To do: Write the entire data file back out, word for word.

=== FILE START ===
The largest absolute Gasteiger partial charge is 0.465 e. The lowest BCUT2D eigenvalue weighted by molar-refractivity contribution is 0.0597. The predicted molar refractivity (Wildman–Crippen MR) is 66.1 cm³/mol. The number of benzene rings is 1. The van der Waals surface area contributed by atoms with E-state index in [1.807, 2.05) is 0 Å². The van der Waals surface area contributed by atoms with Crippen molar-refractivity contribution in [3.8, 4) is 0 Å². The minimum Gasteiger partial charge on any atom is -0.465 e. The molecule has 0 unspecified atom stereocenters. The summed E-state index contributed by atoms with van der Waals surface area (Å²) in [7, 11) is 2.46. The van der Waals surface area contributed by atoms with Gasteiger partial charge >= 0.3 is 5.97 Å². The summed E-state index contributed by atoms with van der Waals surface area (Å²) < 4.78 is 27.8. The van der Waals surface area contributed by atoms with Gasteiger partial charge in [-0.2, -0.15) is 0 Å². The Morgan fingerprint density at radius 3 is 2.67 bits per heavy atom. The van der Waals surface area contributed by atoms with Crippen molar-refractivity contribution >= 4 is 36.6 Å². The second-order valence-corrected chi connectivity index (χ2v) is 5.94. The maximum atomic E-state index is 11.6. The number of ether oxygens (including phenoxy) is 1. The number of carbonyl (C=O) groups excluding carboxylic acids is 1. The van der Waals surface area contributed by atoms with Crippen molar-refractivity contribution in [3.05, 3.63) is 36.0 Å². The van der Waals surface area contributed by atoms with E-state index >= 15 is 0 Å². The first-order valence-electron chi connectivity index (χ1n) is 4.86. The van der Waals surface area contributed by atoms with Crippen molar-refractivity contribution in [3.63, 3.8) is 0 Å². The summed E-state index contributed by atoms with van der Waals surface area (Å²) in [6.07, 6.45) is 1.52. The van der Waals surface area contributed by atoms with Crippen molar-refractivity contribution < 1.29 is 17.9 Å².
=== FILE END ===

The largest absolute Gasteiger partial charge is 0.465 e. The lowest BCUT2D eigenvalue weighted by molar-refractivity contribution is 0.0597. The predicted molar refractivity (Wildman–Crippen MR) is 66.1 cm³/mol. The number of benzene rings is 1. The van der Waals surface area contributed by atoms with E-state index in [1.807, 2.05) is 0 Å². The van der Waals surface area contributed by atoms with Crippen molar-refractivity contribution in [3.8, 4) is 0 Å². The minimum Gasteiger partial charge on any atom is -0.465 e. The molecule has 0 unspecified atom stereocenters. The summed E-state index contributed by atoms with van der Waals surface area (Å²) in [7, 11) is 2.46. The van der Waals surface area contributed by atoms with Gasteiger partial charge >= 0.3 is 5.97 Å². The summed E-state index contributed by atoms with van der Waals surface area (Å²) < 4.78 is 27.8. The van der Waals surface area contributed by atoms with Gasteiger partial charge in [-0.2, -0.15) is 0 Å². The Morgan fingerprint density at radius 3 is 2.67 bits per heavy atom. The van der Waals surface area contributed by atoms with Crippen molar-refractivity contribution >= 4 is 36.6 Å². The second-order valence-corrected chi connectivity index (χ2v) is 5.94. The maximum atomic E-state index is 11.6. The number of ether oxygens (including phenoxy) is 1. The number of carbonyl (C=O) groups excluding carboxylic acids is 1. The van der Waals surface area contributed by atoms with Crippen molar-refractivity contribution in [3.05, 3.63) is 36.0 Å². The van der Waals surface area contributed by atoms with E-state index >= 15 is 0 Å². The first-order valence-electron chi connectivity index (χ1n) is 4.86. The van der Waals surface area contributed by atoms with Crippen molar-refractivity contribution in [3.63, 3.8) is 0 Å². The summed E-state index contributed by atoms with van der Waals surface area (Å²) in [6.07, 6.45) is 1.52. The van der Waals surface area contributed by atoms with Crippen molar-refractivity contribution < 1.29 is 17.9 Å².